Our study has limitations that merit consideration. Firstly, we were dependent upon adequate hospital chart documentation for our data. However, we carefully reviewed the clinical context to determine whether deliberate medication discontinuation may have occurred. Also, we relied on the list of admission medications from various sources to determine medication continuity. Poor or inaccurate documentation on admission and discharge may have overestimated our findings by including patients erroneously listed as taking 1 of the selected medications on admission or counting patients actually prescribed medication on discharge without record. Still, inadequate documentation before ICU admission might have resulted in an underestimate of the true effect. Secondly, we did not review the reason for the original clinical prescriptions. Of course, some of the medications may not have been clearly indicated before hospital admission. In our study, it is possible that such medications may have been discontinued owing to a lack of indication. However, these thoughts were rarely documented in the hospital records. Furthermore, the ICU is usually not the appropriate setting to decide upon the indications for long-term medication prescriptions. Thirdly, our study only involved 3 centers. Although 1 of our findings identified the academic center as having a higher risk of unintentional medication discontinuation, this might be attributable to many factors unduly influenced by practice at 1 site. Finally, our implicit assumption was that patients not prescribed medication at hospital discharge did not continue their medication in the community. Follow-up and outcome assessment are subjects for further study to gauge the importance of this phenomenon.
Gaps in the continuity of health care are an area of vulnerability for patient safety.4,36 We found that patients discharged from the ICU often leave hospital without note of their previously prescribed chronic medications. Our study is novel in its focus on the ICU, transfers of care, the examination of errors of omission, and particularly the unintentional discontinuation of chronic medications with demonstrated effectiveness. It is likely that these findings extend to other types of medications as well as the broader context of care transitions after hospitalization. Careful review of medication lists at ICU discharge and better interdisciplinary communcation strategies could avoid potential adverse outcomes related to unintentional discontinuation of chronic medications at hospital discharge. Successes in the acute resuscitation and management of patients in the ICU should translate into similar successes in long-term disease management with chronic medications when these patients leave the hospital.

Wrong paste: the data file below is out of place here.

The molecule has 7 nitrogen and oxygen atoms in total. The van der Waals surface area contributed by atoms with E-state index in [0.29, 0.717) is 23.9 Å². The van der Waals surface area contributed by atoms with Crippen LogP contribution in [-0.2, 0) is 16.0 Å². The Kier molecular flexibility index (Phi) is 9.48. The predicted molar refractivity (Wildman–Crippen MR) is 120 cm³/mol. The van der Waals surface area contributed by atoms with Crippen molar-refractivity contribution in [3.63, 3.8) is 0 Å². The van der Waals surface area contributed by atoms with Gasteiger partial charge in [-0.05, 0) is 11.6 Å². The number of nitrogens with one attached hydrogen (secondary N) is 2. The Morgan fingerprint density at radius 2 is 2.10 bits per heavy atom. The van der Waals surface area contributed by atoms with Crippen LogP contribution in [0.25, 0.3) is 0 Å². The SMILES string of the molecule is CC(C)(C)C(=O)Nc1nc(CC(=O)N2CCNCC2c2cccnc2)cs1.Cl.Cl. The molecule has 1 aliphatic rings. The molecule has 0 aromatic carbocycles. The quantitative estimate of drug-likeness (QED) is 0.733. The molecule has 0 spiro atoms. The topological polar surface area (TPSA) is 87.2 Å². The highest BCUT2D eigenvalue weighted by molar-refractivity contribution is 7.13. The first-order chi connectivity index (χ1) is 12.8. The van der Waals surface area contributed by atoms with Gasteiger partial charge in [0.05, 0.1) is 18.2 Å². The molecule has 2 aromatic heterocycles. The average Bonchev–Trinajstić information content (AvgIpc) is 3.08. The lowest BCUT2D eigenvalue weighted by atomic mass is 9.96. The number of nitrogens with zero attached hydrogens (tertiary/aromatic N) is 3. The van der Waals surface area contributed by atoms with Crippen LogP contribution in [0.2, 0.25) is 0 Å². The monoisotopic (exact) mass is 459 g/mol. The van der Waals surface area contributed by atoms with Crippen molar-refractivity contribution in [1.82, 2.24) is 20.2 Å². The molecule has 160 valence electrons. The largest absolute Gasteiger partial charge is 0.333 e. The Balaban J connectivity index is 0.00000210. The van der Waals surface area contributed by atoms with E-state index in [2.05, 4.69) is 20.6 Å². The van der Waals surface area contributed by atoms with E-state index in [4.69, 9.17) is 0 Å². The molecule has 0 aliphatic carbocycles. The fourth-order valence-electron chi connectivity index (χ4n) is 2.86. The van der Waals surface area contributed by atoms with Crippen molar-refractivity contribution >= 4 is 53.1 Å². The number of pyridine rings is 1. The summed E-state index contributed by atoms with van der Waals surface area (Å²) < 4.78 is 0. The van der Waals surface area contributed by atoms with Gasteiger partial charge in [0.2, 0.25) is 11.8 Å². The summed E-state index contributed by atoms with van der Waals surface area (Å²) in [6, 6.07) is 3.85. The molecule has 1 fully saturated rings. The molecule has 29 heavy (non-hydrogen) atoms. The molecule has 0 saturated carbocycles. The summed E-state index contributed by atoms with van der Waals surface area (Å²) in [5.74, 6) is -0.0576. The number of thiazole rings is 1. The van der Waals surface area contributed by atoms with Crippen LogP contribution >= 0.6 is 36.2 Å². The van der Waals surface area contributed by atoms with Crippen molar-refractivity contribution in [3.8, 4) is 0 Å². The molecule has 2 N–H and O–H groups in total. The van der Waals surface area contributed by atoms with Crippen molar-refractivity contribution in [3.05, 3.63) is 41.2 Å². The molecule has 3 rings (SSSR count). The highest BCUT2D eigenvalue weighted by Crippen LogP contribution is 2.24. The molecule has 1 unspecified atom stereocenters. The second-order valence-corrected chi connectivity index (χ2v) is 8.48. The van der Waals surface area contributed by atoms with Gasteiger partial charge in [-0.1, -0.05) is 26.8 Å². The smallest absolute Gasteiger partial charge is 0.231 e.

We would like to thank Drs. Damon Scales, Sandy Finkelstein, and Mark Varkul for their exceptional assistance with the project. Dr. Bell is the recipient of a Phase 2 Clinician-Scientist Award from the Canadian Institutes of Health Research. The funding agencies had no role in the design and conduct of the study; collection, management, analysis, or interpretation of the data; or preparation, review, or approval of the manuscript. The corresponding author had full access to all of the data in the study and takes responsibility for the integrity of the data and the accuracy of the data analysis.
The following supplementary material is available for this article online at http://www.blackwell-synergy.com